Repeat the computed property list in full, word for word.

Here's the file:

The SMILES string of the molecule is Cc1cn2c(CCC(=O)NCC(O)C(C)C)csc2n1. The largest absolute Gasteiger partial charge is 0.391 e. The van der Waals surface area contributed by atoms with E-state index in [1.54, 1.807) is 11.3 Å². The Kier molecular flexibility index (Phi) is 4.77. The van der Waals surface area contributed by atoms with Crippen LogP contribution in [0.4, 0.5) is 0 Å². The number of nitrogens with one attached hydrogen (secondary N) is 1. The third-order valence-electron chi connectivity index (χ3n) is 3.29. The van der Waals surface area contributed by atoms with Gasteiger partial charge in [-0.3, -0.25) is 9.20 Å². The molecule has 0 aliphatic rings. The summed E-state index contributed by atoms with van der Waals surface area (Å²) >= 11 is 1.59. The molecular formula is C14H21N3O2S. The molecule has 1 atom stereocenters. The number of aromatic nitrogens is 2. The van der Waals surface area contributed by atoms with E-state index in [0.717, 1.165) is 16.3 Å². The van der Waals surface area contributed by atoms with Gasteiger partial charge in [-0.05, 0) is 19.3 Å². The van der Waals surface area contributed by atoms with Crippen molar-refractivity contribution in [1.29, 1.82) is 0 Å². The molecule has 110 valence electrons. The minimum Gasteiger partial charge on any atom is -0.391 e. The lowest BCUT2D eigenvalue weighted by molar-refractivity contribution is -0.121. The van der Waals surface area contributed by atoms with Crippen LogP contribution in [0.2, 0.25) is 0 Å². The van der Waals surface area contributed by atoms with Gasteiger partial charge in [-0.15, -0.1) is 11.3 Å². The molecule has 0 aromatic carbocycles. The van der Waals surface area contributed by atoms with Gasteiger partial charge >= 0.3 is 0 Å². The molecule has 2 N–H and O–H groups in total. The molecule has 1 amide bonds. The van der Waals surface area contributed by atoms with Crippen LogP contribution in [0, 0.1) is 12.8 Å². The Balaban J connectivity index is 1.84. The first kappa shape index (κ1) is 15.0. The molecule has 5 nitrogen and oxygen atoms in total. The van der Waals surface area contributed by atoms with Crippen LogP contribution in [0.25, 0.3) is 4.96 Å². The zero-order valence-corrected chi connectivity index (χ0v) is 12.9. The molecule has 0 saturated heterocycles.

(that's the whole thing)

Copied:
The SMILES string of the molecule is Cc1cn2c(CCC(=O)NCC(O)C(C)C)csc2n1. The largest absolute Gasteiger partial charge is 0.391 e. The van der Waals surface area contributed by atoms with E-state index in [1.54, 1.807) is 11.3 Å². The Kier molecular flexibility index (Phi) is 4.77. The van der Waals surface area contributed by atoms with Crippen LogP contribution in [0.4, 0.5) is 0 Å². The number of nitrogens with one attached hydrogen (secondary N) is 1. The third-order valence-electron chi connectivity index (χ3n) is 3.29. The van der Waals surface area contributed by atoms with Gasteiger partial charge in [-0.3, -0.25) is 9.20 Å². The molecule has 0 aliphatic rings. The summed E-state index contributed by atoms with van der Waals surface area (Å²) >= 11 is 1.59. The molecular formula is C14H21N3O2S. The molecule has 1 atom stereocenters. The number of aromatic nitrogens is 2. The van der Waals surface area contributed by atoms with E-state index in [0.717, 1.165) is 16.3 Å². The van der Waals surface area contributed by atoms with Gasteiger partial charge in [-0.05, 0) is 19.3 Å². The van der Waals surface area contributed by atoms with Crippen molar-refractivity contribution in [1.29, 1.82) is 0 Å². The molecule has 110 valence electrons. The minimum Gasteiger partial charge on any atom is -0.391 e. The lowest BCUT2D eigenvalue weighted by molar-refractivity contribution is -0.121. The van der Waals surface area contributed by atoms with Crippen LogP contribution in [0.2, 0.25) is 0 Å². The van der Waals surface area contributed by atoms with Gasteiger partial charge in [-0.15, -0.1) is 11.3 Å². The molecule has 0 aromatic carbocycles. The van der Waals surface area contributed by atoms with Gasteiger partial charge >= 0.3 is 0 Å². The molecule has 2 N–H and O–H groups in total. The molecule has 1 amide bonds. The van der Waals surface area contributed by atoms with Crippen LogP contribution in [0, 0.1) is 12.8 Å². The Balaban J connectivity index is 1.84. The first kappa shape index (κ1) is 15.0. The molecule has 5 nitrogen and oxygen atoms in total. The van der Waals surface area contributed by atoms with Crippen LogP contribution in [0.25, 0.3) is 4.96 Å². The zero-order valence-corrected chi connectivity index (χ0v) is 12.9. The molecule has 0 saturated heterocycles.